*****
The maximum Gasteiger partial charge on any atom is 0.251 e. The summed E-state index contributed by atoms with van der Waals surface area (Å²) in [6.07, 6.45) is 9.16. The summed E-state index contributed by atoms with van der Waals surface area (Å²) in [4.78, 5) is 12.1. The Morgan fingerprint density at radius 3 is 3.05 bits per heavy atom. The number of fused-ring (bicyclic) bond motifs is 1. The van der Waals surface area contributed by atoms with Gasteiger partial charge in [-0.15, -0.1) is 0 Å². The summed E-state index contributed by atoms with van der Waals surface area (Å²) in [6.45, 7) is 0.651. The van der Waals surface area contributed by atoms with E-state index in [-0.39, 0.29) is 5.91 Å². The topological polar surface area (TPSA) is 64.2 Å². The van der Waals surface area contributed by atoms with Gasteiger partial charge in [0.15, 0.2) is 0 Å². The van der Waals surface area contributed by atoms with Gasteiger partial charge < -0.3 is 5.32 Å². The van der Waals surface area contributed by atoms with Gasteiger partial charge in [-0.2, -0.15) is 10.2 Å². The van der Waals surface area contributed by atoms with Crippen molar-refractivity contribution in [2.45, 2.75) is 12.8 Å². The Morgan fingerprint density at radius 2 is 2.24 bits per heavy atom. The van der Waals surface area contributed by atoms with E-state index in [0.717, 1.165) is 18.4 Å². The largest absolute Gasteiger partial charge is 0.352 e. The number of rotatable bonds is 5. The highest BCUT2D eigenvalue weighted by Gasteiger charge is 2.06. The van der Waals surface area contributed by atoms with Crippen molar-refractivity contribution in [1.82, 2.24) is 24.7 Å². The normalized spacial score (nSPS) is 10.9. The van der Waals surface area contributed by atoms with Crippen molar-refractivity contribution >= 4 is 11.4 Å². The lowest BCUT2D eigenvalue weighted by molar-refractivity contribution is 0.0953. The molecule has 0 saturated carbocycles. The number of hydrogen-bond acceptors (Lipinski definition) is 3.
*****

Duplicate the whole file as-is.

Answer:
The maximum Gasteiger partial charge on any atom is 0.251 e. The summed E-state index contributed by atoms with van der Waals surface area (Å²) in [6.07, 6.45) is 9.16. The summed E-state index contributed by atoms with van der Waals surface area (Å²) in [4.78, 5) is 12.1. The Morgan fingerprint density at radius 3 is 3.05 bits per heavy atom. The number of fused-ring (bicyclic) bond motifs is 1. The van der Waals surface area contributed by atoms with Gasteiger partial charge in [-0.15, -0.1) is 0 Å². The summed E-state index contributed by atoms with van der Waals surface area (Å²) in [6.45, 7) is 0.651. The van der Waals surface area contributed by atoms with E-state index in [-0.39, 0.29) is 5.91 Å². The topological polar surface area (TPSA) is 64.2 Å². The van der Waals surface area contributed by atoms with Gasteiger partial charge in [0.15, 0.2) is 0 Å². The van der Waals surface area contributed by atoms with Gasteiger partial charge < -0.3 is 5.32 Å². The van der Waals surface area contributed by atoms with Gasteiger partial charge in [-0.2, -0.15) is 10.2 Å². The van der Waals surface area contributed by atoms with Crippen molar-refractivity contribution in [2.45, 2.75) is 12.8 Å². The Morgan fingerprint density at radius 2 is 2.24 bits per heavy atom. The van der Waals surface area contributed by atoms with E-state index in [0.717, 1.165) is 18.4 Å². The largest absolute Gasteiger partial charge is 0.352 e. The number of rotatable bonds is 5. The highest BCUT2D eigenvalue weighted by Gasteiger charge is 2.06. The van der Waals surface area contributed by atoms with Crippen molar-refractivity contribution in [1.82, 2.24) is 24.7 Å². The normalized spacial score (nSPS) is 10.9. The van der Waals surface area contributed by atoms with Crippen molar-refractivity contribution >= 4 is 11.4 Å². The lowest BCUT2D eigenvalue weighted by molar-refractivity contribution is 0.0953. The molecule has 0 saturated carbocycles. The number of hydrogen-bond acceptors (Lipinski definition) is 3.